Data visualisation is a recurring theme in these lessons. It relates neatly to a lot of the coding content and makes for some intriguing – and often, enlightening – visual output. Writing Processing code provides you with full control over visual output, so you’re longer limited to whatever Excel can conjure. Instead, you get to explore novel ways to visualise data – ranging from highly abstract (like something you’d see in an art gallery) to highly informative, or anything in between.
At various points, you’ll be provided brief introductions to useful ‘data viz’ concepts. Lists-of-lists are a means of managing multidimensional data, so now seems an opportune time to review the role of dimension in data visualisation. Before moving onto writing any code, though, we’ll look at a hypothetical scenario demonstrating how list data translates into visual output.
Computers are remarkably efficient data processing tools. It’s not surprising to discover that VisiCalc, a spreadsheet application released in 1979, is considered the world’s first killer application. Killer applications lead consumers to adopt new hard- or software platforms. Video game examples include the Atari 2600 port of Space Invaders, which the quadrupled console’s sales. Tetris is credited as the Nintendo Gameboy’s killer app and to date remains the product line’s top-selling game of all time.
Email is another killer app, albeit more of a messaging protocol. Before email, many people felt they didn’t need an Internet connection, or even a computer for that matter. Shortly after email went mainstream, web browsers converted many remaining online holdouts. Websites have been tracking visitor traffic since the early days of the Web. Nowadays, smart devices gather information from machines, animals, and people. We gather ever vaster quantities of data, yet much of it remains unused. Data visualisation presents opportunities to better utilise it – conveying concepts in a more accessible manner and even providing inputs to experiment with different scenarios.
Raw data is typically structured in a tabular type arrangement. It can be handwritten or captured electronically (CSV files, databases, etc.), but ultimately, can be dumped into a spreadsheet without too much hassle. However, scrolling through endless rows and columns is hardly an effective or engaging approach to analysis. Graphs help by presenting data more insightfully, also making it easier to present findings to others. Lotus 1-2-3, VisiCalc’s usurper, introduced several graphing features, which have been common spreadsheet fixtures ever since. If your spreadsheet software lacks the chart you need, you’ll likely find an app/web-app or programming library suited to the task. Plotly and matplotlib are well worth exploring.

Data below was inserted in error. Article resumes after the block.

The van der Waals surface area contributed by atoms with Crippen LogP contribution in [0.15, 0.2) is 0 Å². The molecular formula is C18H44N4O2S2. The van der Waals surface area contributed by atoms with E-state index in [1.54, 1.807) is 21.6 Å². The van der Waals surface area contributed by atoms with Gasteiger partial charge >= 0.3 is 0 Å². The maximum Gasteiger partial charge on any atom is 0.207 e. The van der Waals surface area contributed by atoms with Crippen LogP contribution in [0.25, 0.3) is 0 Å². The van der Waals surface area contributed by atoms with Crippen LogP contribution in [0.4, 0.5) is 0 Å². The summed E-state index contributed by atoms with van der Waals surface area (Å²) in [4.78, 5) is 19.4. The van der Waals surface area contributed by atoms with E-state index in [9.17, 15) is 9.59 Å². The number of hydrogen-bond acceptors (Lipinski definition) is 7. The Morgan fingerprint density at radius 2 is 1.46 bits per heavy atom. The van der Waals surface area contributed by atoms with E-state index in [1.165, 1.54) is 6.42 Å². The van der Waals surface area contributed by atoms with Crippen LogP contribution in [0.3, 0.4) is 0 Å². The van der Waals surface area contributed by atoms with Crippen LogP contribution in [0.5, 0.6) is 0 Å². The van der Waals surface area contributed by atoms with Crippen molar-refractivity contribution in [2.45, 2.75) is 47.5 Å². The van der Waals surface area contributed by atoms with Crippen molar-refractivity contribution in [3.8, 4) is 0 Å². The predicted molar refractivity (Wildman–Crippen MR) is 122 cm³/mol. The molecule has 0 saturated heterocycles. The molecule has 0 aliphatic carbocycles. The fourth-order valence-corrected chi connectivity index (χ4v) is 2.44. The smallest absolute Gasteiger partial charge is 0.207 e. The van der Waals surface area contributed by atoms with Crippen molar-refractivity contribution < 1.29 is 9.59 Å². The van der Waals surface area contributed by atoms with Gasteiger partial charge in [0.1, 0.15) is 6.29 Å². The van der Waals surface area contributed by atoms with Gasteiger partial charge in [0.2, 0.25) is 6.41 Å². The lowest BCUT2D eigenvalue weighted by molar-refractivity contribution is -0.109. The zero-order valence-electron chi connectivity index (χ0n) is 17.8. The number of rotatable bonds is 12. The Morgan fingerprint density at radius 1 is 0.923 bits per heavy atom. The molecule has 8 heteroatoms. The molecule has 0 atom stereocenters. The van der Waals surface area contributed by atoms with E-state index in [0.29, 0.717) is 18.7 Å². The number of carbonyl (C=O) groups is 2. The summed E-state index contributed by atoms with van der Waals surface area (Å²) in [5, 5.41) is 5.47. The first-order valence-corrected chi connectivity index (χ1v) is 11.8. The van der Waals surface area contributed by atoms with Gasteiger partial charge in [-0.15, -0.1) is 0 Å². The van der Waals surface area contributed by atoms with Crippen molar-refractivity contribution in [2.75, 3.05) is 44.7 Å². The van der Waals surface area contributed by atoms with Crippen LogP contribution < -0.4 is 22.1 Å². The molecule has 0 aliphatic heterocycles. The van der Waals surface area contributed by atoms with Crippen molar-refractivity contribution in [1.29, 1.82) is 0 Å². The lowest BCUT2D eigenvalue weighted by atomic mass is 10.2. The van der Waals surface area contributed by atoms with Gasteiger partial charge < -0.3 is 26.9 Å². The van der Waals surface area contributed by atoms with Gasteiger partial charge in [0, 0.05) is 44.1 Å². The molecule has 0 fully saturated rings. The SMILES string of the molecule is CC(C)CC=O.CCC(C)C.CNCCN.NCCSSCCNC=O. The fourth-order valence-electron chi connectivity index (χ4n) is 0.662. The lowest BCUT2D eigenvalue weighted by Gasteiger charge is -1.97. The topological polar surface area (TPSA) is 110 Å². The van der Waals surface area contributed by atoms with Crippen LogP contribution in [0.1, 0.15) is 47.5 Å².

Visualising Tetris Scores
In this section, we’ll be analysing some gameplay data. The focus is the visualisation of this data. There’s no need to write any code, but you’ll need to read through some. In the next section, you’ll apply this theory in Processing.
In 2010, the inaugural Classic Tetris World Championship (CTWC) took place in Los Angeles, California. The organisers opted for the NES (8-bit Nintendo Entertainment System) version of Tetris, played on original hardware connected to a CRT television screen. The event has run annually ever since, although the venue has moved to Portland, Oregon. In 2017, one could qualify with a score of around 500,000. Now, suppose you wished to enter the upcoming CTWC. You’ve bought a console, cartridge, and CRT television, and have trained for months. However, your high scores seem to have plateaued. To help analyse and (hopefully) improve your scores, you decide to visualise your performance using Python.
To begin, you create a list containing all the dates you’ve played.
You then write some code that plots these values along a single axis labelled “Date”.
From this one-dimensional plot, you can determine how frequently you play. For a solid blue line of dots, you’d have to have been playing daily. There are significant gaps on either end (you purchased the equipment in late January; now it’s almost mid-May) as well as irregular intervals of non-play, but more prominently so towards the start. On average, you are playing around six days a month, and this is increasing. Statisticians would refer to this as an example of univariate analysis because we are concerned with a single variable (the dates you’ve played). Such analysis is useful for describing features like central tendency (mean, median, mode) and dispersion (range, variance, standard deviation).
Bivariate analysis is the simultaneous analysis of two variables; this helps identify relationships (if any) between them. In this instance, we’ll explore the correlation between dates and scores.